For the past 10 years or so, the use of content management systems has become standard among most reservation services providers. While the promise of populating one database that in turn electronically updates several other databases sounds like a great idea, I believe it is in fact a very bad idea. Before I explain why, understand that most reservation services providers have thousands of hotel customers. Each of these hotels has a myriad of descriptive, policy and other marketing information that needs to be loaded in several databases, including four separate global distribution systems, the Pegasus hotel content database and the central reservations system that usually powers the hotel’s website and call center operations. So, from a pure productivity perspective, it is easy to understand why these companies quickly adopted automated content management tools, given the mountains of ever-changing information that they have to process and update.
So what is wrong with working faster and smarter? I will admit automated content management systems are indeed much faster than manual updating of multiple databases. However, they are anything but smarter. If all of these databases were structured the same way and if each of them permitted the same amount of information for each topic, everything would work well. However, this is not how the hotel content landscape is structured. For example, let’s use the example of a basic hotel description. Ideally, this would provide us with a good general overview of what is unique about the hotel, its location, services and amenities and general room description. Of the four GDS, there are very different capabilities for the hotel description. While Galileo and Worldspan both allow plenty of space, Amadeus is constrained by 99 lines of text that must also include a list of searchable facilities, as well as detailed descriptions of business facilities, accessible facilities, fitness facilities and spa facilities. In practice, Amadeus can realistically contain about 30 lines of text at 52 characters per line for the hotel description. Too technical? Stay with me!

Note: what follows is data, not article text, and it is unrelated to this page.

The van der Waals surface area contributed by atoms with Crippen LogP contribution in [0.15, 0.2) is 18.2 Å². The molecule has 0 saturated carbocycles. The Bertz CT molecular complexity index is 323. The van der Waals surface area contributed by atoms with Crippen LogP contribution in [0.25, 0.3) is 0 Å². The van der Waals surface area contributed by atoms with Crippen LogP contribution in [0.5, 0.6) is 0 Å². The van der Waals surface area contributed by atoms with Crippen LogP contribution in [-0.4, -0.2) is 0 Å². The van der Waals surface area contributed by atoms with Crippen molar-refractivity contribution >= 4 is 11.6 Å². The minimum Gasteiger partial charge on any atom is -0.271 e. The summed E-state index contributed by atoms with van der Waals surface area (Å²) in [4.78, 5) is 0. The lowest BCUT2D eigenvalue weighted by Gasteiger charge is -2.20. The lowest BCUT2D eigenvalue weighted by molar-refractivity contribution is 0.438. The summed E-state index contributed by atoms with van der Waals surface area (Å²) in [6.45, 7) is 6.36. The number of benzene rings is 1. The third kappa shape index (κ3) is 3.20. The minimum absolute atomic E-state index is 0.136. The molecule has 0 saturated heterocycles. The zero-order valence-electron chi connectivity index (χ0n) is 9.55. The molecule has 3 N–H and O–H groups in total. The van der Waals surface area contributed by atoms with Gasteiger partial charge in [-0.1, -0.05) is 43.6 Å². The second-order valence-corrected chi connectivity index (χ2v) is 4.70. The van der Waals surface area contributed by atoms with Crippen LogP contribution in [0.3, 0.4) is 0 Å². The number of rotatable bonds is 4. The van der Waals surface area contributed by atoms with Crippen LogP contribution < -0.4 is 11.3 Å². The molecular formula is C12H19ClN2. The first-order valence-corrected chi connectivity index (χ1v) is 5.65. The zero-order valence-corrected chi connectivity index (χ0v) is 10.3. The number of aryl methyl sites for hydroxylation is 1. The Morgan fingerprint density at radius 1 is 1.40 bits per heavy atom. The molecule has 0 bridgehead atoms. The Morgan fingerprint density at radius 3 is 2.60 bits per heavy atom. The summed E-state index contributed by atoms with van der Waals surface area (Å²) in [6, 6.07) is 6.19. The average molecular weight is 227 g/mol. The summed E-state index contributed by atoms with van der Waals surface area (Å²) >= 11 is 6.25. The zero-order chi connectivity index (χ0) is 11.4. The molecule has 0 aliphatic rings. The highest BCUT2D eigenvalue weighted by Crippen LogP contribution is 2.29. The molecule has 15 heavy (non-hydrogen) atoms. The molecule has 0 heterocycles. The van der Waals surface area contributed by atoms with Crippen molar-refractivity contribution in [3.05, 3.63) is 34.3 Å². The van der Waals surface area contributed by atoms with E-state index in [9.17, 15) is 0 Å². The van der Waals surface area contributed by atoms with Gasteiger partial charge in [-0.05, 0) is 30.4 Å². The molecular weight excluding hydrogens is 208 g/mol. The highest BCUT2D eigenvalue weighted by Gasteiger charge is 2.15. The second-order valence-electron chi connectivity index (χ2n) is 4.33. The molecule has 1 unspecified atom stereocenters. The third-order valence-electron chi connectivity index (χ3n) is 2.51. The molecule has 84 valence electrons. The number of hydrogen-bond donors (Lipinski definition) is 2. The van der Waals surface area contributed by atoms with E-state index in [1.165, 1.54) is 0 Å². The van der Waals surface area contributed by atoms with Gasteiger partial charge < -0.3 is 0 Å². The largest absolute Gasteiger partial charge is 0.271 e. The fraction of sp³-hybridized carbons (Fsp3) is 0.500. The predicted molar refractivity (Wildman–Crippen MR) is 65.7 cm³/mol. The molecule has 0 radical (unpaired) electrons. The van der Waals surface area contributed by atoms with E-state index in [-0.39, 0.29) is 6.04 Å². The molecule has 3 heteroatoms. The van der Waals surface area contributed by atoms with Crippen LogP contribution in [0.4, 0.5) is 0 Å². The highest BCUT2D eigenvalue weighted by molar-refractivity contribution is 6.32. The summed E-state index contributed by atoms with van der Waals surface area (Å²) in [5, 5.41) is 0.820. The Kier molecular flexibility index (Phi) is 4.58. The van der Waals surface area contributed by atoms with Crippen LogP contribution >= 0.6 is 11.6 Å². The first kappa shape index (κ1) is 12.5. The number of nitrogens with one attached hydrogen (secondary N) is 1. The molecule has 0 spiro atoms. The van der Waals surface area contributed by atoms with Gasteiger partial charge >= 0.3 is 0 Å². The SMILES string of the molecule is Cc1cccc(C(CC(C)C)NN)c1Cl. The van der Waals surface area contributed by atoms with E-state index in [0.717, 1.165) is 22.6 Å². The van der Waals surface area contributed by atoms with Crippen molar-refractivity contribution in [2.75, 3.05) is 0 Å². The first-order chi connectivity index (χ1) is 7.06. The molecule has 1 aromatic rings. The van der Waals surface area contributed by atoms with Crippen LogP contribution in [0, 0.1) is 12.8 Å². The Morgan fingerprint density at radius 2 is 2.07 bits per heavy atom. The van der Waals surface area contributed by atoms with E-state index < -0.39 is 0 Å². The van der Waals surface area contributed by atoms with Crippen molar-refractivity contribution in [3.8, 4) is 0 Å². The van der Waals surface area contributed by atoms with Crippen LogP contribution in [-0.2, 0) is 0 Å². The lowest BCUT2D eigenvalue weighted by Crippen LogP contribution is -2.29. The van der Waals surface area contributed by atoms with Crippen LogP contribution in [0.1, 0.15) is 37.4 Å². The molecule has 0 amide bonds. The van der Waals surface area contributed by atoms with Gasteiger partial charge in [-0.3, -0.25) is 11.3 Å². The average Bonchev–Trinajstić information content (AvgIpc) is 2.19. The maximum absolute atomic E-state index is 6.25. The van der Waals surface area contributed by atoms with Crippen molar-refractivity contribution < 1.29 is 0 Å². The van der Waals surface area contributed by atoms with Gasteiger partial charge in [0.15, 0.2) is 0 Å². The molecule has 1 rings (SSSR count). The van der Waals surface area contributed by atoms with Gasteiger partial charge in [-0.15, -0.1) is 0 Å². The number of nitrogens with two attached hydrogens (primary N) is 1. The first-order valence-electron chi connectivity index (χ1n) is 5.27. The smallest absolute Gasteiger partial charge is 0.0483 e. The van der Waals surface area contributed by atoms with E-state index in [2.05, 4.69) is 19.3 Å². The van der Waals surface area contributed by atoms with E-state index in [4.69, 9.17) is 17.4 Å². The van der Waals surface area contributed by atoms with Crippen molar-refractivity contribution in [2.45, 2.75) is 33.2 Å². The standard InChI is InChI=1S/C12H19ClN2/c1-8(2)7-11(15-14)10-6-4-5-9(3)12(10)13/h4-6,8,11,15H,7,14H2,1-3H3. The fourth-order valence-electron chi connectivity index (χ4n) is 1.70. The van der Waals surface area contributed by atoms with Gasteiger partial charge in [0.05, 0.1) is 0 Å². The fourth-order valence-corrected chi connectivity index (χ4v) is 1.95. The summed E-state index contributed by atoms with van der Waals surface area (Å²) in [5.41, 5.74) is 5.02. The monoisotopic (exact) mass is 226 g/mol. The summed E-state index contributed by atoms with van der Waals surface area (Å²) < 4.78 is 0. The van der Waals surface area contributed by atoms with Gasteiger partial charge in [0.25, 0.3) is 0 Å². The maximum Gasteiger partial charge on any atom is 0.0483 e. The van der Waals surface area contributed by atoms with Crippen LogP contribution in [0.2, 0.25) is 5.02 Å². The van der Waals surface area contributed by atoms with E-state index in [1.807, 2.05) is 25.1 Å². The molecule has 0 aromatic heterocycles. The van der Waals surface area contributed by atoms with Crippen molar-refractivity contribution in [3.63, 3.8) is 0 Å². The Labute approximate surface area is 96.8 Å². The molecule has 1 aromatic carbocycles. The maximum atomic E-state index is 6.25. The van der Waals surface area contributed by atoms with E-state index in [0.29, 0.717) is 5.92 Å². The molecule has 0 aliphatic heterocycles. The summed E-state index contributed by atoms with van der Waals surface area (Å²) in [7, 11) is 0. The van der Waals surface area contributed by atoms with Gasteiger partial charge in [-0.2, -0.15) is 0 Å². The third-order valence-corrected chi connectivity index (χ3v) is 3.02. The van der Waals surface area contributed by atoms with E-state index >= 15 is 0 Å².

The situation is worse in Sabre - the largest and arguably the most important of the four GDS. Sabre allows only 2,000 characters, which includes punctuation and blank spaces. Now, here’s the rub - how do you craft a really great description that takes advantage of the space available in some databases and still keep to the limits imposed by those databases that allow far less space? Those who think automated content management systems are a great solution will tell you that the automated content management system software has been programmed to edit the information to size it appropriately for each database. This sounds like a great solution, but understand that while it makes life easier for database management staff, it is stealing revenue from your hotel’s cash register.
The reason is this - automated content management systems are not smart enough to know how to edit paragraph text. What they do is count lines or characters from the top, then truncate or cut off the text when the limit is reached in each database that is connected to the system. So you take the time to write a nice informational property description that has let’s say 3,000 characters. The automated text will contain only the first 2,000 characters when viewed in the Sabre GDS. The last 1,000 characters of text will be edited out. This can even result in incomplete sentences and words where the text has been truncated. If we design the property description so that it does not exceed 2,000 characters for all databases as a preventative measure, we eliminate the possibility of truncation. However, we have deprived ourselves of the ability to tell a much bigger and compelling story by doing so in several other systems that allow far more space.
Use of automated content management systems forces us to make a choice: either risk a disjointed, incomplete and awkward description, or design our marketing story so that it fits in a very small place. I will argue that neither is a good option. Fortunately, it is still possible to manually load content that is carefully crafted for each database. This requires that the hotel insist this be done by its reservations services provider. Some of these companies will do so without much argument. Others will put up a lot of resistance. Some may even refuse. It is the hotel’s responsibility to provide the pre-formatted text; don’t expect your reservations services provider to help. They do not have the time or the skills. Roommarketer has been successful getting manual content updates built for all of its clients. The results prove that the extra effort is well worthwhile. As marketers, we have a responsibility to fight for the best content possible in each venue where our hotel competes. Tell your best story every place you can and watch your revenue grow!